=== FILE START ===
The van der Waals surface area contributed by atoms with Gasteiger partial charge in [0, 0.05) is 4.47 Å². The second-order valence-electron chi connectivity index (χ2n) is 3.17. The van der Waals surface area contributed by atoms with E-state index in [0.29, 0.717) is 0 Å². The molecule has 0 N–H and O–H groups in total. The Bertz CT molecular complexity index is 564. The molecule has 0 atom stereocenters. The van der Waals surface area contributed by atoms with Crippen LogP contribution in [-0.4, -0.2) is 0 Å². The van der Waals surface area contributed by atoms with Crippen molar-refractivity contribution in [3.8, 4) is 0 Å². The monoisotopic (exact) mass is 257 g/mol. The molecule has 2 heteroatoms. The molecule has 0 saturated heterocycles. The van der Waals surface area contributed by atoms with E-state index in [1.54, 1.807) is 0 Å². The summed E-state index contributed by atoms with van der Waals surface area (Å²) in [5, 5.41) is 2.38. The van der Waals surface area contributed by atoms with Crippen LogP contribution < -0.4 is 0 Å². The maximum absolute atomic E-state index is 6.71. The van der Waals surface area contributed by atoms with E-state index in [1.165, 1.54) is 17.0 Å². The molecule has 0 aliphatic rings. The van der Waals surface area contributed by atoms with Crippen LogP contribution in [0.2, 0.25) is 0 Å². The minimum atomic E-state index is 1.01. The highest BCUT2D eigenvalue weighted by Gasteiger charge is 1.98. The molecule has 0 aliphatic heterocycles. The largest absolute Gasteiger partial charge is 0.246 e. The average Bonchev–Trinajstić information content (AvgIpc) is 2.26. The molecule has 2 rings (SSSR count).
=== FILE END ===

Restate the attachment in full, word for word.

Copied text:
The van der Waals surface area contributed by atoms with Gasteiger partial charge in [0, 0.05) is 4.47 Å². The second-order valence-electron chi connectivity index (χ2n) is 3.17. The van der Waals surface area contributed by atoms with E-state index in [0.29, 0.717) is 0 Å². The molecule has 0 N–H and O–H groups in total. The Bertz CT molecular complexity index is 564. The molecule has 0 atom stereocenters. The van der Waals surface area contributed by atoms with Crippen LogP contribution in [-0.4, -0.2) is 0 Å². The van der Waals surface area contributed by atoms with Crippen molar-refractivity contribution in [3.8, 4) is 0 Å². The monoisotopic (exact) mass is 257 g/mol. The molecule has 2 heteroatoms. The molecule has 0 saturated heterocycles. The van der Waals surface area contributed by atoms with E-state index in [1.54, 1.807) is 0 Å². The summed E-state index contributed by atoms with van der Waals surface area (Å²) in [5, 5.41) is 2.38. The van der Waals surface area contributed by atoms with Crippen LogP contribution < -0.4 is 0 Å². The maximum absolute atomic E-state index is 6.71. The van der Waals surface area contributed by atoms with E-state index in [1.165, 1.54) is 17.0 Å². The molecule has 0 aliphatic rings. The van der Waals surface area contributed by atoms with Crippen LogP contribution in [0.2, 0.25) is 0 Å². The minimum atomic E-state index is 1.01. The highest BCUT2D eigenvalue weighted by Gasteiger charge is 1.98. The molecule has 0 aliphatic heterocycles. The largest absolute Gasteiger partial charge is 0.246 e. The average Bonchev–Trinajstić information content (AvgIpc) is 2.26. The molecule has 2 rings (SSSR count).